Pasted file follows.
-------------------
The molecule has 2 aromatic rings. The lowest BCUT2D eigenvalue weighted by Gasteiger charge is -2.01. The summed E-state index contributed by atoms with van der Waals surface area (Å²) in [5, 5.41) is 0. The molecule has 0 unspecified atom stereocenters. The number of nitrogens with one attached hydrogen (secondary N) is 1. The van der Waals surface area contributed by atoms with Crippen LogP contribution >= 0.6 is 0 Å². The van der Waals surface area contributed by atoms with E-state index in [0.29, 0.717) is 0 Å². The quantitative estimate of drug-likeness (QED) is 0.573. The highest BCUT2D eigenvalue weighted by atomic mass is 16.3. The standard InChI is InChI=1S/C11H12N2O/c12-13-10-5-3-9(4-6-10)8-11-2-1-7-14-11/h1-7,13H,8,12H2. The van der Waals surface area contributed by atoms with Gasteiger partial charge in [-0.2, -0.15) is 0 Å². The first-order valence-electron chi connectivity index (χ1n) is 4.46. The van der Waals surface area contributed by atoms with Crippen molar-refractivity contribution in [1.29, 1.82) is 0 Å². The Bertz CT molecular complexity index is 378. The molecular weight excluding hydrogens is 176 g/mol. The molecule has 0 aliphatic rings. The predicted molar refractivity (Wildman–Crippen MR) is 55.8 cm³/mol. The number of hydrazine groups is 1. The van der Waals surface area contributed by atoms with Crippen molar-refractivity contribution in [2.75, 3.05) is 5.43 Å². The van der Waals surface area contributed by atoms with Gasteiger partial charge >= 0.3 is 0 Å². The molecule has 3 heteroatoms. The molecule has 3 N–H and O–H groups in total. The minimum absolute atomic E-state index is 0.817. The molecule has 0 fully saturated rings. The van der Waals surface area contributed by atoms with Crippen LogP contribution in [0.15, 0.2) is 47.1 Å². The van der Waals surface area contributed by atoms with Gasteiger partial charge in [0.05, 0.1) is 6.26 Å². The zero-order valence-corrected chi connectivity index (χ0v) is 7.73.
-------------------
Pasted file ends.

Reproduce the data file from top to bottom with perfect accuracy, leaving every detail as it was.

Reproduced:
The molecule has 2 aromatic rings. The lowest BCUT2D eigenvalue weighted by Gasteiger charge is -2.01. The summed E-state index contributed by atoms with van der Waals surface area (Å²) in [5, 5.41) is 0. The molecule has 0 unspecified atom stereocenters. The number of nitrogens with one attached hydrogen (secondary N) is 1. The van der Waals surface area contributed by atoms with Crippen LogP contribution >= 0.6 is 0 Å². The van der Waals surface area contributed by atoms with E-state index in [0.29, 0.717) is 0 Å². The quantitative estimate of drug-likeness (QED) is 0.573. The highest BCUT2D eigenvalue weighted by atomic mass is 16.3. The standard InChI is InChI=1S/C11H12N2O/c12-13-10-5-3-9(4-6-10)8-11-2-1-7-14-11/h1-7,13H,8,12H2. The van der Waals surface area contributed by atoms with Gasteiger partial charge in [-0.2, -0.15) is 0 Å². The first-order valence-electron chi connectivity index (χ1n) is 4.46. The van der Waals surface area contributed by atoms with Crippen molar-refractivity contribution in [1.29, 1.82) is 0 Å². The Bertz CT molecular complexity index is 378. The molecular weight excluding hydrogens is 176 g/mol. The molecule has 0 aliphatic rings. The predicted molar refractivity (Wildman–Crippen MR) is 55.8 cm³/mol. The number of hydrazine groups is 1. The van der Waals surface area contributed by atoms with Crippen molar-refractivity contribution in [2.75, 3.05) is 5.43 Å². The van der Waals surface area contributed by atoms with Gasteiger partial charge >= 0.3 is 0 Å². The molecule has 3 heteroatoms. The molecule has 3 N–H and O–H groups in total. The minimum absolute atomic E-state index is 0.817. The molecule has 0 fully saturated rings. The van der Waals surface area contributed by atoms with Crippen LogP contribution in [0.15, 0.2) is 47.1 Å². The van der Waals surface area contributed by atoms with Gasteiger partial charge in [0.05, 0.1) is 6.26 Å². The zero-order valence-corrected chi connectivity index (χ0v) is 7.73.